And again, "My Father is greater than I" [John 14:28]. This passage is also employed by the ungrateful creatures, the brood of the evil one. ... even from this passage the consubstantiality of the Son with the Father is set forth. For ... comparisons may properly be made between things which are of the same nature. We speak of angel as greater than angel, of man as juster than man, of bird as fleeter than bird. If then comparisons are made between things of the same species, and the Father by comparison is said to be greater than the Son, then the Son is of the same substance as the Father. But there is another sense underlying the expression. In what is it extraordinary that He Who "is the Word and was made flesh" [John 1:14] confesses His Father to be greater than Himself, when He was seen in glory inferior to the angels, and in form to men? For "You have made Him a little lower than the angels" [Psalm 8:6], and again "Who was made a little lower than the angels" [Hebrews 2:9], and "we saw Him and He had neither form nor comeliness, His form was deficient beyond all men" [Isaiah 53:2]. All this He endured on account of His abundant loving kindness towards His work, that He might save the lost sheep and bring it home when He had saved it, and bring back safe and sound to his own land the man who went down from Jerusalem to Jericho and so fell among thieves. ... This is why the Son is less than the Father; for your sakes He was made dead to free you from death and make you sharer in Heavenly life.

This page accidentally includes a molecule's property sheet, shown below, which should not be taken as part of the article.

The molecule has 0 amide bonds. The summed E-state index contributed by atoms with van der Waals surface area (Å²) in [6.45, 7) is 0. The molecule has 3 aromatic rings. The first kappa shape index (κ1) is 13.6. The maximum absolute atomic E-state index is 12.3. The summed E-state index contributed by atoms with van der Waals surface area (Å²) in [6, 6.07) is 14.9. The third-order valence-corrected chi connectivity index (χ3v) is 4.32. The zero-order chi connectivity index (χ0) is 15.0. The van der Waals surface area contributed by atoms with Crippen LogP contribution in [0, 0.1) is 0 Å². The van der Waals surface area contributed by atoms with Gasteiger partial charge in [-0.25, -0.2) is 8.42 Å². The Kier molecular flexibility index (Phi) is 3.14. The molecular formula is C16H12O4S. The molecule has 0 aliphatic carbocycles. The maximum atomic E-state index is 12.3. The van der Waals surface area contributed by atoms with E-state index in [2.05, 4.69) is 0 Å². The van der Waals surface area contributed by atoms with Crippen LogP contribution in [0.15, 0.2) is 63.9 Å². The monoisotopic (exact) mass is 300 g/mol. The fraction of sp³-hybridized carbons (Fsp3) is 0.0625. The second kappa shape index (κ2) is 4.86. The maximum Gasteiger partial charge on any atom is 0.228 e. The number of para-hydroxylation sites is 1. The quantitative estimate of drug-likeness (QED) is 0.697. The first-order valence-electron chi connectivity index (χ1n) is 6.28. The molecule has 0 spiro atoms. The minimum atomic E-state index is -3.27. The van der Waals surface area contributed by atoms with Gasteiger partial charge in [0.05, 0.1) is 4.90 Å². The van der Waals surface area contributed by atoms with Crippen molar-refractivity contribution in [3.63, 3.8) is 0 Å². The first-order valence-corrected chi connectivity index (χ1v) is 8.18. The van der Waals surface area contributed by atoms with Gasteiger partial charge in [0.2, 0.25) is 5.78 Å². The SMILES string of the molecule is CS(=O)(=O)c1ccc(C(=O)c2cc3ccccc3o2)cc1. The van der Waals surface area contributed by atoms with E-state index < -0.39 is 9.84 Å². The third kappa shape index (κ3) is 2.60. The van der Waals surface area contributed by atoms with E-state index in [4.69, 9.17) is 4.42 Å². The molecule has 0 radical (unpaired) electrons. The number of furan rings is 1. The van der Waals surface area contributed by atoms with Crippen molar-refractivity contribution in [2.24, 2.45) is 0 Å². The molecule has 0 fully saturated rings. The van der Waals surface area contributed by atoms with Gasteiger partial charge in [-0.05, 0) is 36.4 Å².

Bishop St. Augustine the Great of Hippo (Doctor of Grace), On the Predestination of the Saints 2:67:

The same great bishop says in On the Trinity 1: ,

Moreover, in Tractate 78:1 on the Gospel of St. John, St. Augustine says

Pope St. Leo I the Great of Rome (Doctor), Sermon 23:2 On the Feast of the Nativity:
This union, dearly beloved, whereby the Creator is joined to the creature, Arian blindness could not see with the eyes of intelligence, but, not believing that the Only-begotten of God was of the same glory and substance with the Father, spoke of the Son's Godhead as inferior, drawing its arguments from those words which are to be referred to the "form of a slave" [Phil 2:7], in respect of which, in order to show that it belongs to no other or different person in Himself, the same Son of God with the same form, says, "The Father is greater than I" [John 14:28] just as He says with the same form, "I and my Father are one" [John 10:30]. For in "the form of a slave" [Phil 2:7], which He took at the end of the ages for our restoration, He is inferior to the Father: but in the form of God, in which He was before the ages, He is equal to the Father.